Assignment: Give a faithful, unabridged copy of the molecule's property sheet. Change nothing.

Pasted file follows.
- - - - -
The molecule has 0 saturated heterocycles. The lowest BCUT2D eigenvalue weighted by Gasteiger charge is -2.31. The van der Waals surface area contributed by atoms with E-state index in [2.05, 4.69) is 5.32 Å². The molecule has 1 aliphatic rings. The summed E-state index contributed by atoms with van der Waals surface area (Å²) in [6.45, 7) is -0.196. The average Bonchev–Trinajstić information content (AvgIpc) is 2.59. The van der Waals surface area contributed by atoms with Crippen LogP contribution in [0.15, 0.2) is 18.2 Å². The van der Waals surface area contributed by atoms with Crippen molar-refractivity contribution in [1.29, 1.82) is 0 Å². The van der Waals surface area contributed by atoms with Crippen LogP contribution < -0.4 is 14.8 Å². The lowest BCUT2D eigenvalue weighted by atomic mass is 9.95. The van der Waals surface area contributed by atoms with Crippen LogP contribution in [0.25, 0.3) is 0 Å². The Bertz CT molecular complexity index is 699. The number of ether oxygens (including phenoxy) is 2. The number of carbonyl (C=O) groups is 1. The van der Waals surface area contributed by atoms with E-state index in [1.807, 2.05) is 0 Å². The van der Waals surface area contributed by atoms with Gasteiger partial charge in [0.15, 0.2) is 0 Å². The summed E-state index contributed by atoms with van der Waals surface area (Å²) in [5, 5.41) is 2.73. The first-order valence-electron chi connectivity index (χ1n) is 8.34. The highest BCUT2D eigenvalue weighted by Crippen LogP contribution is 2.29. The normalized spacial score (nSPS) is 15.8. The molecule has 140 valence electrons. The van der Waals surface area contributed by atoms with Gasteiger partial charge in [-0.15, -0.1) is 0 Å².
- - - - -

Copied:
The molecule has 0 saturated heterocycles. The lowest BCUT2D eigenvalue weighted by Gasteiger charge is -2.31. The van der Waals surface area contributed by atoms with E-state index in [2.05, 4.69) is 5.32 Å². The molecule has 1 aliphatic rings. The summed E-state index contributed by atoms with van der Waals surface area (Å²) in [6.45, 7) is -0.196. The average Bonchev–Trinajstić information content (AvgIpc) is 2.59. The van der Waals surface area contributed by atoms with Crippen LogP contribution in [0.15, 0.2) is 18.2 Å². The van der Waals surface area contributed by atoms with Crippen molar-refractivity contribution in [1.29, 1.82) is 0 Å². The van der Waals surface area contributed by atoms with Crippen LogP contribution < -0.4 is 14.8 Å². The lowest BCUT2D eigenvalue weighted by atomic mass is 9.95. The van der Waals surface area contributed by atoms with Crippen LogP contribution in [0.25, 0.3) is 0 Å². The Bertz CT molecular complexity index is 699. The number of ether oxygens (including phenoxy) is 2. The number of carbonyl (C=O) groups is 1. The van der Waals surface area contributed by atoms with E-state index in [1.807, 2.05) is 0 Å². The van der Waals surface area contributed by atoms with Gasteiger partial charge in [0.15, 0.2) is 0 Å². The summed E-state index contributed by atoms with van der Waals surface area (Å²) in [5, 5.41) is 2.73. The first-order valence-electron chi connectivity index (χ1n) is 8.34. The highest BCUT2D eigenvalue weighted by Crippen LogP contribution is 2.29. The normalized spacial score (nSPS) is 15.8. The molecule has 140 valence electrons. The van der Waals surface area contributed by atoms with Gasteiger partial charge in [-0.15, -0.1) is 0 Å².